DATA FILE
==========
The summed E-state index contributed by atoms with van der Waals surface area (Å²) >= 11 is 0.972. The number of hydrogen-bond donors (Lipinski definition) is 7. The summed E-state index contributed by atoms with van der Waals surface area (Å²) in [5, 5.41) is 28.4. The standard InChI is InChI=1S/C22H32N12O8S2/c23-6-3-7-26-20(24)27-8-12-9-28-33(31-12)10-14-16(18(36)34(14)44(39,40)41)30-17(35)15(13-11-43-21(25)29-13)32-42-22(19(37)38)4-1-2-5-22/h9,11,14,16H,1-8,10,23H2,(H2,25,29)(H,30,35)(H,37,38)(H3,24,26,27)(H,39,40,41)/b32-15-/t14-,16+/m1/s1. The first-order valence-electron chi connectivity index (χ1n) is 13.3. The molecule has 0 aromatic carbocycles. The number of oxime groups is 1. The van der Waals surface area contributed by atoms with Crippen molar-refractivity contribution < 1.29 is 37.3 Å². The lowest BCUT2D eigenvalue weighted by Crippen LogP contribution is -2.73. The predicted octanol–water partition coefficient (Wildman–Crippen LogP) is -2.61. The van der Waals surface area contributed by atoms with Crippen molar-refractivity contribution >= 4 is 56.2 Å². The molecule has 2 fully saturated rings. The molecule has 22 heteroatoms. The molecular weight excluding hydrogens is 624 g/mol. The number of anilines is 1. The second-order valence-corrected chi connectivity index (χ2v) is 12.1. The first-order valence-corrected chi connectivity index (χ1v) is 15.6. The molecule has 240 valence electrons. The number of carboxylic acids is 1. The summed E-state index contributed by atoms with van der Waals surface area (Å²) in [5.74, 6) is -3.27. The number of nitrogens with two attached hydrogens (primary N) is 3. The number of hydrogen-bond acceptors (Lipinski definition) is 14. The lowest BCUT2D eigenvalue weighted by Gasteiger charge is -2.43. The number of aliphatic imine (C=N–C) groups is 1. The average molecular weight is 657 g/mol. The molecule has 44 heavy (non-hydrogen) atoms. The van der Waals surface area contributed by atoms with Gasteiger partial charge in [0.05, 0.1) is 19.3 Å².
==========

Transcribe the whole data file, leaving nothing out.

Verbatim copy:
The summed E-state index contributed by atoms with van der Waals surface area (Å²) >= 11 is 0.972. The number of hydrogen-bond donors (Lipinski definition) is 7. The summed E-state index contributed by atoms with van der Waals surface area (Å²) in [5, 5.41) is 28.4. The standard InChI is InChI=1S/C22H32N12O8S2/c23-6-3-7-26-20(24)27-8-12-9-28-33(31-12)10-14-16(18(36)34(14)44(39,40)41)30-17(35)15(13-11-43-21(25)29-13)32-42-22(19(37)38)4-1-2-5-22/h9,11,14,16H,1-8,10,23H2,(H2,25,29)(H,30,35)(H,37,38)(H3,24,26,27)(H,39,40,41)/b32-15-/t14-,16+/m1/s1. The first-order valence-electron chi connectivity index (χ1n) is 13.3. The molecule has 0 aromatic carbocycles. The number of oxime groups is 1. The van der Waals surface area contributed by atoms with Crippen molar-refractivity contribution < 1.29 is 37.3 Å². The lowest BCUT2D eigenvalue weighted by Crippen LogP contribution is -2.73. The predicted octanol–water partition coefficient (Wildman–Crippen LogP) is -2.61. The van der Waals surface area contributed by atoms with Crippen molar-refractivity contribution >= 4 is 56.2 Å². The molecule has 2 fully saturated rings. The molecule has 22 heteroatoms. The molecular weight excluding hydrogens is 624 g/mol. The number of anilines is 1. The second-order valence-corrected chi connectivity index (χ2v) is 12.1. The first-order valence-corrected chi connectivity index (χ1v) is 15.6. The molecule has 240 valence electrons. The number of carboxylic acids is 1. The summed E-state index contributed by atoms with van der Waals surface area (Å²) in [5.74, 6) is -3.27. The number of nitrogens with two attached hydrogens (primary N) is 3. The number of hydrogen-bond acceptors (Lipinski definition) is 14. The lowest BCUT2D eigenvalue weighted by Gasteiger charge is -2.43. The number of aliphatic imine (C=N–C) groups is 1. The average molecular weight is 657 g/mol. The molecule has 44 heavy (non-hydrogen) atoms. The van der Waals surface area contributed by atoms with Gasteiger partial charge in [0.05, 0.1) is 19.3 Å².